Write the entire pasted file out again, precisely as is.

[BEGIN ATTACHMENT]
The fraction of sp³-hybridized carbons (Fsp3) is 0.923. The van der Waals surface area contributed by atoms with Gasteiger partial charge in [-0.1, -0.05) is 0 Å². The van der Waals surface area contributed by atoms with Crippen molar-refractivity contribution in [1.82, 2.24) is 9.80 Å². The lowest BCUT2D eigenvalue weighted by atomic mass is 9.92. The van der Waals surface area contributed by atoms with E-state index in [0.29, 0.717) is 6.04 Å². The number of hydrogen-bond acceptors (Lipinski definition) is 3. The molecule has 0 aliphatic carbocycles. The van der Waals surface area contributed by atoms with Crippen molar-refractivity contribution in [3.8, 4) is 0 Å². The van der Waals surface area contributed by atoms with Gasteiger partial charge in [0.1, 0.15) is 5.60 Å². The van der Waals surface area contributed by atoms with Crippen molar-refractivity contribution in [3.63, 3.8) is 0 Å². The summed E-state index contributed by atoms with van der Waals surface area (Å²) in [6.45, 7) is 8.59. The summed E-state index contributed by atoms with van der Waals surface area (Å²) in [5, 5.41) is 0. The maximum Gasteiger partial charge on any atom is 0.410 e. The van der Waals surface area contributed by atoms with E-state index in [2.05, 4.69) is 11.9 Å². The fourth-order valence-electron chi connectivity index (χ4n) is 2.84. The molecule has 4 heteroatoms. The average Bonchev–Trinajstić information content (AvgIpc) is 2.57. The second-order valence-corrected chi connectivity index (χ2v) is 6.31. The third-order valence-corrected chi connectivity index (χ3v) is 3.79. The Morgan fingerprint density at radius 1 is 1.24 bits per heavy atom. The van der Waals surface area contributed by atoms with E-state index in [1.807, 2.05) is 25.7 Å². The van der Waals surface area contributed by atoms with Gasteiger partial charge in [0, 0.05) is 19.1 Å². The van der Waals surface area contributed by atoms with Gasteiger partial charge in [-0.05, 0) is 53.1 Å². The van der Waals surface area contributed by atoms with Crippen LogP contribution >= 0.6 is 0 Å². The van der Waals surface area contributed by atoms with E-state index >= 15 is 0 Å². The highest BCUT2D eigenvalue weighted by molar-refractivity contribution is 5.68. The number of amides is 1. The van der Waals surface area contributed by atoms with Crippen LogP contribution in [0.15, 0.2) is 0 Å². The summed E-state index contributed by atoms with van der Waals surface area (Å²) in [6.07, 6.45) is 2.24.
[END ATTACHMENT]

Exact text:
The fraction of sp³-hybridized carbons (Fsp3) is 0.923. The van der Waals surface area contributed by atoms with Gasteiger partial charge in [-0.1, -0.05) is 0 Å². The van der Waals surface area contributed by atoms with Crippen molar-refractivity contribution in [1.82, 2.24) is 9.80 Å². The lowest BCUT2D eigenvalue weighted by atomic mass is 9.92. The van der Waals surface area contributed by atoms with E-state index in [0.29, 0.717) is 6.04 Å². The number of hydrogen-bond acceptors (Lipinski definition) is 3. The molecule has 0 aliphatic carbocycles. The van der Waals surface area contributed by atoms with Crippen molar-refractivity contribution in [3.8, 4) is 0 Å². The van der Waals surface area contributed by atoms with Gasteiger partial charge in [0.1, 0.15) is 5.60 Å². The van der Waals surface area contributed by atoms with Crippen molar-refractivity contribution in [3.63, 3.8) is 0 Å². The summed E-state index contributed by atoms with van der Waals surface area (Å²) in [6.45, 7) is 8.59. The summed E-state index contributed by atoms with van der Waals surface area (Å²) in [5, 5.41) is 0. The maximum Gasteiger partial charge on any atom is 0.410 e. The van der Waals surface area contributed by atoms with E-state index in [2.05, 4.69) is 11.9 Å². The fourth-order valence-electron chi connectivity index (χ4n) is 2.84. The molecule has 4 heteroatoms. The average Bonchev–Trinajstić information content (AvgIpc) is 2.57. The second-order valence-corrected chi connectivity index (χ2v) is 6.31. The third-order valence-corrected chi connectivity index (χ3v) is 3.79. The Morgan fingerprint density at radius 1 is 1.24 bits per heavy atom. The van der Waals surface area contributed by atoms with E-state index in [1.807, 2.05) is 25.7 Å². The van der Waals surface area contributed by atoms with Gasteiger partial charge in [0, 0.05) is 19.1 Å². The van der Waals surface area contributed by atoms with Gasteiger partial charge in [-0.05, 0) is 53.1 Å². The van der Waals surface area contributed by atoms with Crippen LogP contribution >= 0.6 is 0 Å². The van der Waals surface area contributed by atoms with E-state index >= 15 is 0 Å². The highest BCUT2D eigenvalue weighted by molar-refractivity contribution is 5.68. The number of amides is 1. The van der Waals surface area contributed by atoms with Crippen LogP contribution in [0.15, 0.2) is 0 Å². The summed E-state index contributed by atoms with van der Waals surface area (Å²) in [6.07, 6.45) is 2.24.